Saturday, May 21, 2016

A Legacy In Spite of it All

I’ve whined about this before so let’s continue the whine.  I wish that my grandchildren were able to really get to know Marty, the way Marty was, the energy that was Marty before the strokes.  I wish it for me, I wish it for them, I wish it for our kids, I wish it for Marty.

Alas, wishes like these don’t really come true, sort of.

Our daughter Erin posted the following conversation with her daughter Lily on her face book page:
Me: What did you have for snack today?
Lily: The Snack Fairy brought us red and yellow goldfish. I know the Snack Fairy isn’t real. It’s really Miss Morton. Some kids think she is real though…
Me: Well that’s cool. They can believe whatever they want and I bet it makes them super happy to believe that. So…don’t argue with them about it.
Lily: No…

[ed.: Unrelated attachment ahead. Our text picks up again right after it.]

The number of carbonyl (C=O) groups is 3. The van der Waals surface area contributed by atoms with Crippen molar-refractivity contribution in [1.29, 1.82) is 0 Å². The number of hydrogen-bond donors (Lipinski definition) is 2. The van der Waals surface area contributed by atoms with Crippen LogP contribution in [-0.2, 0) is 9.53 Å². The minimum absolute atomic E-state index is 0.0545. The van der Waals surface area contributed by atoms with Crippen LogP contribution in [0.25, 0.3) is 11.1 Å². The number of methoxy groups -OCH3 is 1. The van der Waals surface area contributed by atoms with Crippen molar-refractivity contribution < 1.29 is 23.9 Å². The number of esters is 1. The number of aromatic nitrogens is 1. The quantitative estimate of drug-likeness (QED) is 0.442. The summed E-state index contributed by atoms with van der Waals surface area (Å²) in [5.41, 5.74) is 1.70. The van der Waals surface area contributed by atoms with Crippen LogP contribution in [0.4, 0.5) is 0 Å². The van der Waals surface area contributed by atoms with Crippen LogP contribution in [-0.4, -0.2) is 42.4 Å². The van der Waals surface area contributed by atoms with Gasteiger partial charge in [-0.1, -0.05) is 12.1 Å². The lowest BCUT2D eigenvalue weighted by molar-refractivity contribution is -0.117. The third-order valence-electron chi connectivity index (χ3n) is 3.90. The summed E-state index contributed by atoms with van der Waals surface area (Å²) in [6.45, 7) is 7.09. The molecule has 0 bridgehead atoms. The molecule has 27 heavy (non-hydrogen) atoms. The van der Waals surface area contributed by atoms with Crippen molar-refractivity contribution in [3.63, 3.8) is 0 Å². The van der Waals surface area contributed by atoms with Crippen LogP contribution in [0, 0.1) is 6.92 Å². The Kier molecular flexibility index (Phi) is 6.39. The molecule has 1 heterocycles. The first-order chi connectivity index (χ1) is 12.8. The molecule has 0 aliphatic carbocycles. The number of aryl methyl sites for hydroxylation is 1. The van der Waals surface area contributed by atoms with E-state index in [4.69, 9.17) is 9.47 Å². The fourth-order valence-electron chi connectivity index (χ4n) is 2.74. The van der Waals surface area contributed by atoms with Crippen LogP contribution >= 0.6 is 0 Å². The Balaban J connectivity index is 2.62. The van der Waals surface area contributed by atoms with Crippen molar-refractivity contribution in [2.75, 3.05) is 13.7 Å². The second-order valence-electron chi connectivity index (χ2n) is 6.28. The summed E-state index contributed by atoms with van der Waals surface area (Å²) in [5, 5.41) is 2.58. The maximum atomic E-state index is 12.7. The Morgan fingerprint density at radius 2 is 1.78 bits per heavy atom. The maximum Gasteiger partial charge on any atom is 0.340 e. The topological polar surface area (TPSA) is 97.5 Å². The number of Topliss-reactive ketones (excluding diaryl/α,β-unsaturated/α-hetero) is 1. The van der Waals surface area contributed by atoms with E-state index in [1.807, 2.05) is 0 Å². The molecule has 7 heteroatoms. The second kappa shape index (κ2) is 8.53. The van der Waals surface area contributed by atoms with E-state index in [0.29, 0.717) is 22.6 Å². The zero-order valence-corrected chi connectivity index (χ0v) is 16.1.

Me: Why not? Are they hurting anyone if they believe in the Snack Fairy?
Lily: No…I just don’t like it.
Me: Hmmm… Remember how we believe in Jesus and God?
Lily: Yes…they are REALLY real.
Me: Well…yes, but some people don’t believe they are…Some people believe in something else completely different than us. Are we hurting anyone else by believing in God and Jesus?
Lily: No!
Me: Do we have to change what we believe just because someone else doesn’t feel the same way?
Lily: No…
Me: Exactly. It’s not a matter of being right or wrong. It’s about respecting other people. So…as long as we aren’t hurting anyone with what we believe, we can believe whatever we want and other people can too! And guess what?! We can all still be friends. So….if tomorrow a friend at school says, “I know the Snack Fairy is REAL…” You can say, “Hey that’s super cool!” And leave it at that…Got it kid?